Bioeconomy as a solution for South Australia’s declining forest industry.
Bodies in barrels – must be South Australia.
South Australia’s forest industry is being significantly challenged as production levels fall due to declining export competitiveness and accordingly means for improving the industry’s competitiveness are being sought. The South Australian State Government’s Department for Manufacturing, Innovation, Trade, Resources and Energy (DMITRE) has invited VTT Technical Research Centre of Finland experts to undertake a study that identifies potential routes by which the increased competitiveness can be achieved.
Bioeconomy equals Productivity
Achieving world class productivity in existing business combined with the development of higher-value add products is key to creating a sustainable future for the forestry industry. The VTT study into increasing industry productivity and developing more sustainable and higher-value add products from the Limestone Coast’s forestry resources involves working with local industry to identify achievable short, medium and longer term sustainable market opportunities.
The study is a key initiative of the State Government’s Manufacturing Works strategy, and is also one of the key actions identified in the Limestone Coast Economic Diversification report.
The traditional sawn timber production industry must be continuously improve and develop to ensure world class productivity, but in the emerging bioeconomy this is not enough. The new opportunities presented by bioenergy, biochemicals and biomaterials must be captured, in addition to further developing opportunities in more traditional but evolving areas like construction elements, wood residue laminates, wood-plastic composite products, value added packaging materials etc. This could mean, for example, that in addition to the focus on developing the industry through productivity improvements and product extensions, next-generation biorefineries could be established in the region, utilising the side streams or unutilised raw material streams from the forest industry as input into the production of bioenergy, biochemicals and biomaterials. The goal is to identify new business opportunities suitable for local companies as well as raising the technological level of the region’s industry to meet the requirements of a competitive modern fibre-based industry.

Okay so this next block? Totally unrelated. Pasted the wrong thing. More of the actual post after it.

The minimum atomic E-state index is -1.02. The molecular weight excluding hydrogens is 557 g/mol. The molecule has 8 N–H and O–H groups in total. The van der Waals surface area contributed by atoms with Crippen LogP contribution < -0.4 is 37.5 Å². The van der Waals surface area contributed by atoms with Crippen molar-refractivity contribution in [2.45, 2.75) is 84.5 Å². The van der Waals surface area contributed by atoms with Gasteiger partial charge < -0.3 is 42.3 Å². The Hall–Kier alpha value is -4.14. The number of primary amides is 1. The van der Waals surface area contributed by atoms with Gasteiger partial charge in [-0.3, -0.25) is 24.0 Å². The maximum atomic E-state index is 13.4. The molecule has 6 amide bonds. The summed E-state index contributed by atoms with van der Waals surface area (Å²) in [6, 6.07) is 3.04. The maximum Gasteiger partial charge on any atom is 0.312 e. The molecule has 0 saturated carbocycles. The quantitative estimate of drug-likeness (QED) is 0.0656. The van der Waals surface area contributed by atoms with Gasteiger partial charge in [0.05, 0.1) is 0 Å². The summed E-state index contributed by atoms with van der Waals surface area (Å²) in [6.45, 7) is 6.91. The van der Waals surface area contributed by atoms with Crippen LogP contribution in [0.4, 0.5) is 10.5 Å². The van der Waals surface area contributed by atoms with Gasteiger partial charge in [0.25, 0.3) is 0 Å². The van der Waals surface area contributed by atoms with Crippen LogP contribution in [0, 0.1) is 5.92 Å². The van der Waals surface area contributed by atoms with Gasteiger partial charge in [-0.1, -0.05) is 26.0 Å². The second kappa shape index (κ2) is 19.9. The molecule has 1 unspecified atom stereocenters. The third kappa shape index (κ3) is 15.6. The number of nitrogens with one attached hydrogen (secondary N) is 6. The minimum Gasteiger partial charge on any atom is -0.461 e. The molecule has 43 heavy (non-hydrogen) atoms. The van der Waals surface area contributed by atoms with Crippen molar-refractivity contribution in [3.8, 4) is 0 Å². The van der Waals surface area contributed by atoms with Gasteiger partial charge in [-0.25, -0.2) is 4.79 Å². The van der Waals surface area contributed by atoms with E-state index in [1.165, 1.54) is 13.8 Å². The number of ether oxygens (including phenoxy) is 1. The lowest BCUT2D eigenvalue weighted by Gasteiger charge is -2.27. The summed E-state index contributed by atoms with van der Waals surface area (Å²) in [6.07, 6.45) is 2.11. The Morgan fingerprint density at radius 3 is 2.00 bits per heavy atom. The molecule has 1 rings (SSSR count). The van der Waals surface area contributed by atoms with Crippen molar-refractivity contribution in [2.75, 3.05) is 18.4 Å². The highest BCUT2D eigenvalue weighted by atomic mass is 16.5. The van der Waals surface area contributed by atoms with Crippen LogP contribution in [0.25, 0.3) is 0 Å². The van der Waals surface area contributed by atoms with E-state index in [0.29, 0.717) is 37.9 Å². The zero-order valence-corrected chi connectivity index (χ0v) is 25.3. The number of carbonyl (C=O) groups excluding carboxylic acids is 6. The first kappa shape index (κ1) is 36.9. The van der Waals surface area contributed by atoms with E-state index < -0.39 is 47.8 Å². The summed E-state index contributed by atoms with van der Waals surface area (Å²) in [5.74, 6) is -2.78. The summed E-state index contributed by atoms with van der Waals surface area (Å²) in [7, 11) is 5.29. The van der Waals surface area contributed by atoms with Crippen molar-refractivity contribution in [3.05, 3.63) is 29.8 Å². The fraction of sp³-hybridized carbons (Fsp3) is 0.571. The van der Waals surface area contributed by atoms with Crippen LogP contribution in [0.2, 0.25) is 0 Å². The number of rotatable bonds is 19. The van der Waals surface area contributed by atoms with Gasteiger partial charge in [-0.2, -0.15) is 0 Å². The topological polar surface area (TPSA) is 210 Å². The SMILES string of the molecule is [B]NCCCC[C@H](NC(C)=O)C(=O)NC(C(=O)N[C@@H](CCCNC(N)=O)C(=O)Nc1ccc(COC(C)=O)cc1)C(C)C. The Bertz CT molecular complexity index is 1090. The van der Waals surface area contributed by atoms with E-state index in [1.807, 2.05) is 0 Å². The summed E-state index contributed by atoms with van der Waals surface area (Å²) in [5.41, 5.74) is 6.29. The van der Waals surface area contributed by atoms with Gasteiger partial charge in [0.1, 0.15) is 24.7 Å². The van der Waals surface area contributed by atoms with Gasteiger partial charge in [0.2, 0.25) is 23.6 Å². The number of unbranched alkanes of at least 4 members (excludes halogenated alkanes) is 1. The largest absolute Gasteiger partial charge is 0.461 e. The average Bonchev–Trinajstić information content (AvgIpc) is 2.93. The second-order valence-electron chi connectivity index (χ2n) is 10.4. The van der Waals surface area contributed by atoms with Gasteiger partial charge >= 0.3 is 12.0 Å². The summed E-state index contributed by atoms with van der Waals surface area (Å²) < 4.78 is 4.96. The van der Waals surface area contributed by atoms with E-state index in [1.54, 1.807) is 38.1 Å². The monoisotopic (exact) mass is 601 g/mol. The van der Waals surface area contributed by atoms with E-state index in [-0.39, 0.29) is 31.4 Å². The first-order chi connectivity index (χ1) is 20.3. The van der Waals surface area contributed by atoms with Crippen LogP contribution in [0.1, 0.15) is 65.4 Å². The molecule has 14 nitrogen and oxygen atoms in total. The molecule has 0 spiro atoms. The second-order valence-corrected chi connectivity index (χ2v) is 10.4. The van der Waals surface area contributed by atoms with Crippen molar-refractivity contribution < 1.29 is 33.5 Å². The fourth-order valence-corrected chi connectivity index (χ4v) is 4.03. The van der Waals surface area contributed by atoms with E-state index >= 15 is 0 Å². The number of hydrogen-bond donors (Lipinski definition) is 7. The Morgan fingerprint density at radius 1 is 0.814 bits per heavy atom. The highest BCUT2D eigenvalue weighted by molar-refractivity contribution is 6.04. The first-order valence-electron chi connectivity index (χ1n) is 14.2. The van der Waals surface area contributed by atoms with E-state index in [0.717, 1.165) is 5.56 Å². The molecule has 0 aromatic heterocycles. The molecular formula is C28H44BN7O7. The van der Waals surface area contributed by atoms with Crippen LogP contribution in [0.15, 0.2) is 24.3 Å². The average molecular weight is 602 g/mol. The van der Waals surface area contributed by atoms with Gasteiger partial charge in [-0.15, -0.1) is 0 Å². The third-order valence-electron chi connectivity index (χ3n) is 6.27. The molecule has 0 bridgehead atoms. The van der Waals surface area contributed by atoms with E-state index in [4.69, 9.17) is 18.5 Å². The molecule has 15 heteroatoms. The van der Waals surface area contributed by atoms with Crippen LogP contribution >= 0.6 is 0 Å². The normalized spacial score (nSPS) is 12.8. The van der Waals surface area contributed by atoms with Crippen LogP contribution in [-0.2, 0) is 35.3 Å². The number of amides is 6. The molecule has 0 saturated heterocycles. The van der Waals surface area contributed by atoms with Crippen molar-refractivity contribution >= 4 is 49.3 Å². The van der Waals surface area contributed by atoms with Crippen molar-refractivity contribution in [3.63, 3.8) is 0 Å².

Bioeconomy : VTT’s project well-received
In addition to this study the State Government has launched “the South East Forestry Partnerships Program” which is a $27 million State Government assistance package designed to encourage a viable and strong timber sawmilling industry in the region.
The first phase of the project executed by VTT Technical Research Centre of Finland, examined the current business structure in the Mount Gambier region. The findings from this first phase identify that the present situation is difficult, but that the situation could be improved by implementing existing solutions and approaches already in use elsewhere. John Kettle, International Operations Manager at VTT Technical Research Centre of Finland, notes that improvements are about two parallel action streams. The first is about improving the productivity in existing operations whilst simultaneously increasing the value adding by firms in their existing or adjacent value chains. The second is about adding higher value adding activities drawing on new technologies that will allow for the entry into the bioenergy, biochemicals and biomaterials value chains.
“As cheap competition increases, the traditional cost-based model is no longer viable in a high operating cost country for companies whose business depends on export and export-based value chains. The forest industry must move to a value-based concept in order to guarantee competitiveness. The purpose of this study is to help smaller companies develop their business towards effective and efficient production with higher added value.”
According to Kettle, local companies have had a positive attitude towards VTT Technical Research Centre of Finland’s project. Based on the results from the first phase, the players in the area share the same goals: forests are still considered to be the anchor of the future in the Mount Gambier region, and there is a desire to bring about a new renaissance for the industry through a long-term effort.
Bioeconomy : A second phase.
The second phase of the study will chart the future pathways for the forest industry in Mount Gambier and the opportunities for production with a higher added value. During the second phase, road maps will be prepared with the goal of guiding the development of new, fibre-based industries in the Mount Gambier region as well as identifying business opportunities utilising emerging technologies. The governments of the State of South Australia and the Commonwealth of Australia have committed the necessary resources for the two phases of the study.
The Cellulose Fibre Chain Technology Roadmap project is supported by Regional Development Australia Limestone Coast and the project’s steering group includes central players in the Australian forest industry, academia and labour union together with representatives from the Commonwealth, State and local government.
Source: VTT Technical Research Centre of Finland. The report for the first phase of the research: http://www.dmitre.sa.gov.au/files/966_vtt_final_stage1_report.pdf.